We covered the Code 39 barcode symbology in a previous chapter. Now we’ll tackle Code 39’s little brother, Code 128.
Code 128 is an improvement on Code 39. It was designed to be more compact than Code 39 and it is about 30% narrower. This means more data can be encoded in a smaller space. It also means spending less money on ink or toner.
Here is the string 1234567 encoded using Code 128.
Here is the same string 1234567 encoded with Code 39:
You can see it takes a lot more bars to encode the Code 39 version. Code 128 is more efficient.
Everyone loves efficiency, BUT creating Code 128 barcodes is more complicated than creating Code 39 barcodes.
In keeping with the theme of this book, we’ll try not to get bogged down in the complications. Instead, we’ll narrow our scope to just what you need to know to get the job done.
Characters and Code Sets
Code 128 supports the full ASCII character set, which includes numbers (0-9), both upper- and lower-case letters (a-z and A-Z) and punctuation.
However, you might need to be aware that it supports all these characters through a potentially-confusing concept of “code sets”. I say “you might need to be aware” because for asset tracking applications where we’re encoding relatively simple values into our barcodes, whatever tool you use to create Code 128 barcodes is going to take care of the complexity for you.
Here’s just enough detail about code sets to get by. You can learn the rest if needed by Googling “code 128”.
Code 128 has three code sets named A, B and C. Each code set can only encode some of the characters. You can switch between the code sets “on the fly” in the middle of a barcode, if needed, to access all the available characters. But for most simple cases involving numbers and upper- and lower-case letters, you can just stick with code set B.
If you need to encode the LATIN-1 (ISO-8859-1) characters, there’s a special operator called Function 4 (FNC4). This allows for the encoding of the high (128-255) character codes. This could be useful if the data you need to represent requires those characters. But before you begin using FNC4 in earnest, make sure your barcode readers can read them, as not all do.
If You’re Into Micro-Optimization
The code sets have some overlap — they contain some of the same characters. For example, both code set A and B contain all the numbers, the uppercase English characters and some other special characters. Code set B has the lower-case letters.
Since there’s overlap between code sets, it’s interesting to know that you can encode the exact same value in many different ways using combinations of the code sets, producing valid barcodes of differing widths. If you really needed to minimize the size of the barcode, you might explore available algorithms that can produce the narrowest possible Code 128 barcode. Again, most of us will just stick with code set B.
Code 128 has a mandatory checksum character. The checksum is also called “error correction”. A checksum is a bit of math that is performed on all the characters being encoded. The calculation produces a single character, which is then tacked onto the end of the barcode. The barcode scanner reads the barcode and recalculates the checksum. If the checksum value the scanner comes up with doesn’t match what’s in the barcode, the barcode will not scan.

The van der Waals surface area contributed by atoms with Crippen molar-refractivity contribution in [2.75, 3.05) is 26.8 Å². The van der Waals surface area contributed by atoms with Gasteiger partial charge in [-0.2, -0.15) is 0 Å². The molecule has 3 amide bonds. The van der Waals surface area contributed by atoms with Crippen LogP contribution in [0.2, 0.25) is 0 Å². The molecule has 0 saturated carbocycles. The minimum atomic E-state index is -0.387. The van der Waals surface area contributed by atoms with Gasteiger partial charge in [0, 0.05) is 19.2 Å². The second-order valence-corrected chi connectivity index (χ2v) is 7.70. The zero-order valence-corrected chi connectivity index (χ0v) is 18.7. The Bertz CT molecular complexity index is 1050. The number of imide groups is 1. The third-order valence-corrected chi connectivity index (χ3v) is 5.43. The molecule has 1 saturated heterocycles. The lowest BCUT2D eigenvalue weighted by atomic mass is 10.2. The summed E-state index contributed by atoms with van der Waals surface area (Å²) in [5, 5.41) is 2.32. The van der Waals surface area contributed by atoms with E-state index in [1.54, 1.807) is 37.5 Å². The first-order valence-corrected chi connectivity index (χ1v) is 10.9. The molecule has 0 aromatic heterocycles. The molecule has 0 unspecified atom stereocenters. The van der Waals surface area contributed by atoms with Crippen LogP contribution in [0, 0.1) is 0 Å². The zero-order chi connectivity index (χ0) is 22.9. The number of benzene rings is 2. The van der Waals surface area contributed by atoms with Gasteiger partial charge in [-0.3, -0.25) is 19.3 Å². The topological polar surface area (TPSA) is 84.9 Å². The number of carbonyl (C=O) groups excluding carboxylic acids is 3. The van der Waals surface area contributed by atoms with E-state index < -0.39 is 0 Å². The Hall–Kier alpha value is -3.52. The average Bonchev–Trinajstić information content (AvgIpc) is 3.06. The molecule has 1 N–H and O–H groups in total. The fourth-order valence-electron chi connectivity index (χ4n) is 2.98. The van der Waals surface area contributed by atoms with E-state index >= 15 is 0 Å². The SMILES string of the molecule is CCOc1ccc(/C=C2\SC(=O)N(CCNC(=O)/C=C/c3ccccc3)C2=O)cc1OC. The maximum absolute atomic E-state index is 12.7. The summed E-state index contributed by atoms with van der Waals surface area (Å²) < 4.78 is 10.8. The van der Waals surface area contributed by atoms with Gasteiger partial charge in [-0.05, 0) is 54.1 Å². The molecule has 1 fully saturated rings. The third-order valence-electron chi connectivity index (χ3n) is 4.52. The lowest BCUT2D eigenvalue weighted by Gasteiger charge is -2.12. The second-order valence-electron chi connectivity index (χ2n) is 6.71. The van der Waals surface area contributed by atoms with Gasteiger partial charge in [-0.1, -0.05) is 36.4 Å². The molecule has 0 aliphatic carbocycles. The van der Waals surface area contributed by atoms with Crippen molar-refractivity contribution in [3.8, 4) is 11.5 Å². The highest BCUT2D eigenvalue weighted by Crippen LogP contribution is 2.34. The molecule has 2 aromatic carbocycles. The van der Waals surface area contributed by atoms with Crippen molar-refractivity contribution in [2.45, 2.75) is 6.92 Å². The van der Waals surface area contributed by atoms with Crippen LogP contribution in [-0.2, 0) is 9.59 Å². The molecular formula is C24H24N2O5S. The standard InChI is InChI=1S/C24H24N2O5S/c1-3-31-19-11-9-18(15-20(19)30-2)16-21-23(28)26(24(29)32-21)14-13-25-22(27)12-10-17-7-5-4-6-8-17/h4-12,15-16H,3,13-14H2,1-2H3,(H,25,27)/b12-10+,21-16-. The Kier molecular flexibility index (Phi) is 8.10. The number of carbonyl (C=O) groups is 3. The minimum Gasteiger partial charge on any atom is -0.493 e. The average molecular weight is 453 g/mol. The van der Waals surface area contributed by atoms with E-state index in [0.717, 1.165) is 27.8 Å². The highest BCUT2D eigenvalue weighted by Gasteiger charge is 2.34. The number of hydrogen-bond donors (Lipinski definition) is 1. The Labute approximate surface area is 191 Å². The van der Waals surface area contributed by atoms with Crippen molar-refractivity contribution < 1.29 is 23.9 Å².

The checksum protects against bad scans. Scanners are imperfect. Sometimes they just read a barcode wrong, especially in poor lighting conditions or when the scanner is moving while scanning.
Checksums are also helpful when humans have to key in the value instead of scanning it. Humans are just terrible at data entry. We often mistype characters, accidentally add characters that aren’t there (fat fingers), or transpose two numbers — instead of 1234, we might type 1324.
It is this mandatory checksum requirement that makes it more difficult to create Code 128 barcodes than Code 39 barcodes. Something or someone has to do the math to calculate the checksum. A barcode font isn’t going to do this for you.
Code 39 doesn’t require checksums. Even so, you should think of a checksum as a requirement regardless of symbology. Using them is just good practice.
Code 128 Fonts
Free Code 128 TrueType fonts exist. There is one available for download at software developer John T Barton’s site. Just know you cannot use a font to create Code 128 barcodes unless you also calculate and append the checksum value to every barcode.
There are many barcoding software packages and online web sites that can help you create Code 128 barcodes. Google is your friend here. Try googling “code 128 checksum calculator“.
John T Barton’s site also offers a barcode string builder page. Here you can generate the exact string, including checksum, to make barcodes with a Code 128 font.
If you want to generate many Code 128 barcodes in batch, you’re going to need either an application, a web tool, or a programmer who can write you either a small program or an Excel script to do this. The algorithms, source code and drop-in code libraries are freely available on the Internet.
You can use the same Google Sheets tricks I used in the Code 39 chapter to generate Code 128 barcodes in bulk. Here’s a Google Sheets document that’s already set up for Code 128B barcodes.
Code 128 is more compact than Code 39, saving both space and ink. Unlike Code 39, it requires a checksum calculation, which makes generating Code 128 barcodes using a barcode font harder. Some avoid Code 128 due to this complexity — but don’t! You need those checksums! They are vitally important for avoiding errors and improving accuracy. You should consider them required.
If you’d like more comprehensive information on Code 128, see this Wikipedia page.